Lastly is the idea that Lorde speaks about her mother with such great respect and admiration. I am kind of shocked about this, as my mother used a few similar methods of raising me. Obviously in a different time, but spanking, fear, and control were similar themes nonetheless. These tactics caused me to harbor a resentment towards her, even though I respected what she went through to get where she was in her life, especially raising my siblings and me. Despite this I have noticed things that I do that are similar to her. I fear some of these moments as they are often things I grew to hate, but knowing that happens with strict mothers, I was consciously looking for signs of this in the reading. I noticed it in the last chapter when she is talking about the dinners in her father’s office, and the savoring of moments, not the food. Then thinking back, she does the same thing with her mother in bed on Saturday mornings. Something Lorde looks up to her mother for is her ability to find the beauty in even the smallest things. I suspect that as we go forward in our readings Audre will grow more and more like her mother
Do you think that the experience Lorde is describing is a story that would be something girls 8+ could enjoy? (I may eat my words later in the book if it becomes more sexual) I feel a connection to my own childhood, growing up reading and getting in trouble for staying up late, do you?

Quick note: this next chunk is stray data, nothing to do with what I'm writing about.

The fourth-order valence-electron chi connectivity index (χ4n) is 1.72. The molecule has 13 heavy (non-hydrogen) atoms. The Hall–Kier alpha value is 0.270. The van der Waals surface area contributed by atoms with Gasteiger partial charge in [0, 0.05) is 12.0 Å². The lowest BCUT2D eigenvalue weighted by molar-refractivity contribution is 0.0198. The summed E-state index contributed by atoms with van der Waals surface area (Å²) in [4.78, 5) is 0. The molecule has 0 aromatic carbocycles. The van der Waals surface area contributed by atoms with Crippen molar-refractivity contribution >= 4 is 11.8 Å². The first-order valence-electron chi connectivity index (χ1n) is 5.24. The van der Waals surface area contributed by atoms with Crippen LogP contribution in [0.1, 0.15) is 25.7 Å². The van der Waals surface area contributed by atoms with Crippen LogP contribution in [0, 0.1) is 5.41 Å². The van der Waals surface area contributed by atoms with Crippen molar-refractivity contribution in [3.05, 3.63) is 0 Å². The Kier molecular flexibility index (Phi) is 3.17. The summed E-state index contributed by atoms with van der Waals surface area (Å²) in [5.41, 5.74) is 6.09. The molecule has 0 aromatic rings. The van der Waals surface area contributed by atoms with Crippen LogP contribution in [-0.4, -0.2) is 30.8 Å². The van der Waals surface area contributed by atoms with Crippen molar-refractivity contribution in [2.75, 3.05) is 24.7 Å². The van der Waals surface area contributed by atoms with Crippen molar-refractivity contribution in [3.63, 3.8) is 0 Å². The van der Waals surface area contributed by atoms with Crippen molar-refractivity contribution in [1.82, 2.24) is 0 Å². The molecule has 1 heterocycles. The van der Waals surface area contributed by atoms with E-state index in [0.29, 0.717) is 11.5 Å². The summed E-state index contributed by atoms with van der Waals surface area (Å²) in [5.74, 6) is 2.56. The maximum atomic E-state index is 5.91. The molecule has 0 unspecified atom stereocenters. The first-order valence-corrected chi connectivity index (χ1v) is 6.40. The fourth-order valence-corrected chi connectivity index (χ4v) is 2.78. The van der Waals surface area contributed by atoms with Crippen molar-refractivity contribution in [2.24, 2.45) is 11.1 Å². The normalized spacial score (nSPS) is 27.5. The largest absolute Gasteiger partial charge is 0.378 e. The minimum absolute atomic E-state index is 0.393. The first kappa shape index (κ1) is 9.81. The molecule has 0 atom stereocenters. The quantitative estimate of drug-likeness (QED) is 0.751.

Just like the question raised during Giovanni’s room, do you think that you have come to possess traits you respect your parents for? Do you think that traits like these are only noticed in ourselves if we cared to think about them in our parents at an earlier age?
Renee Woolley- Blog post 1- 8/25/16
I am really interested by the fact that there was no dramatic reason given for Helen Furr leaving her husband apart from simply finding another person. In pop fiction regarding this subject I have seen a lot of authors blame abuse or an attack or some external reason for a woman to “become a lesbian”. In fact, Stein states that she, “had quite a pleasant home,” and that “Mr. Furr was quite a pleasant man.” She wasn’t unhappy or in a bad place, but she went to find other people like her and found Skeene. I also appreciated the idea that Furr could be interpreted as more than just gay or straight. Her sexuality was presented as fluid to me. Furr and Skeene being “gay together” did not specifically come across as her being homosexual, but her definitely not being heterosexual. At the end of this narrative Furr was “gay exactly the same way”, which implies that she was the same person as she was at the beginning. If she wasn’t sexually fluid, then it means that she truly wasn’t attracted to her husband at any point. In either case I’m really grateful for literature in which sexuality has the possibility to be more than one thing. We try to categorize people who are not ourselves so much these days and assign attributes to them without actually knowing them. In popular media that does portray LGBT characters it is very rare to find ones that are not rigidly defined as one thing. The problem with this is that not everyone can be defined or labeled. Personally I know that finding a word to define myself was incredibly beneficial, as it made me feel validated and like a real person. Yet, openly labeling characters and people can really narrow the group of people that are able to identify with them. Does this mean I think we should stop assigning people as one thing or another? I think no, but we should probably loosen our definitions a little to make it more accessible to those who don’t fit perfectly.
Do you agree with me about definitions? Should we lose them entirely? Do you think they’re perfect the way they are?
What about Furr’s sexuality? Did you interpret it as fluid or rigid? Why?
—I was going to include a RHPS gif but it won’t upload 😦 —